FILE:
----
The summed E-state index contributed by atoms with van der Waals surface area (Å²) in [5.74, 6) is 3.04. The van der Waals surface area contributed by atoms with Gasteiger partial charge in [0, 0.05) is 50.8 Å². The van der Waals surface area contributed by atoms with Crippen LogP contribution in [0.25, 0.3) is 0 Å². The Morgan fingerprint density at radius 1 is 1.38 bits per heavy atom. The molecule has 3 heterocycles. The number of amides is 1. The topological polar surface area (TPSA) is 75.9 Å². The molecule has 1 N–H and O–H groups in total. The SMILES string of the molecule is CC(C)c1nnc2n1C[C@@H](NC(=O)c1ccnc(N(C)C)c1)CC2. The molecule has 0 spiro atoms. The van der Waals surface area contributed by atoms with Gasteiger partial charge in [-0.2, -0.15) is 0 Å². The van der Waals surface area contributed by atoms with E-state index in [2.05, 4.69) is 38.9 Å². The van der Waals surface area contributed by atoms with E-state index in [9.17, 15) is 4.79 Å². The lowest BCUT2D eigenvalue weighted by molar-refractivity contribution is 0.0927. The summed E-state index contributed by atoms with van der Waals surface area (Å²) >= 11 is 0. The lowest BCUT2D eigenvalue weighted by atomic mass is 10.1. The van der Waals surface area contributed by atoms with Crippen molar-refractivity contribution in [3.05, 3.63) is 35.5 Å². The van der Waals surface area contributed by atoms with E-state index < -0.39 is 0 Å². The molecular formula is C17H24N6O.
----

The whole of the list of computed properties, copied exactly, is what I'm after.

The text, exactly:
The summed E-state index contributed by atoms with van der Waals surface area (Å²) in [5.74, 6) is 3.04. The van der Waals surface area contributed by atoms with Gasteiger partial charge in [0, 0.05) is 50.8 Å². The van der Waals surface area contributed by atoms with Crippen LogP contribution in [0.25, 0.3) is 0 Å². The Morgan fingerprint density at radius 1 is 1.38 bits per heavy atom. The molecule has 3 heterocycles. The number of amides is 1. The topological polar surface area (TPSA) is 75.9 Å². The molecule has 1 N–H and O–H groups in total. The SMILES string of the molecule is CC(C)c1nnc2n1C[C@@H](NC(=O)c1ccnc(N(C)C)c1)CC2. The molecule has 0 spiro atoms. The van der Waals surface area contributed by atoms with Gasteiger partial charge in [-0.2, -0.15) is 0 Å². The van der Waals surface area contributed by atoms with E-state index in [2.05, 4.69) is 38.9 Å². The van der Waals surface area contributed by atoms with E-state index in [9.17, 15) is 4.79 Å². The lowest BCUT2D eigenvalue weighted by molar-refractivity contribution is 0.0927. The summed E-state index contributed by atoms with van der Waals surface area (Å²) >= 11 is 0. The lowest BCUT2D eigenvalue weighted by atomic mass is 10.1. The van der Waals surface area contributed by atoms with Crippen molar-refractivity contribution in [3.05, 3.63) is 35.5 Å². The van der Waals surface area contributed by atoms with E-state index < -0.39 is 0 Å². The molecular formula is C17H24N6O.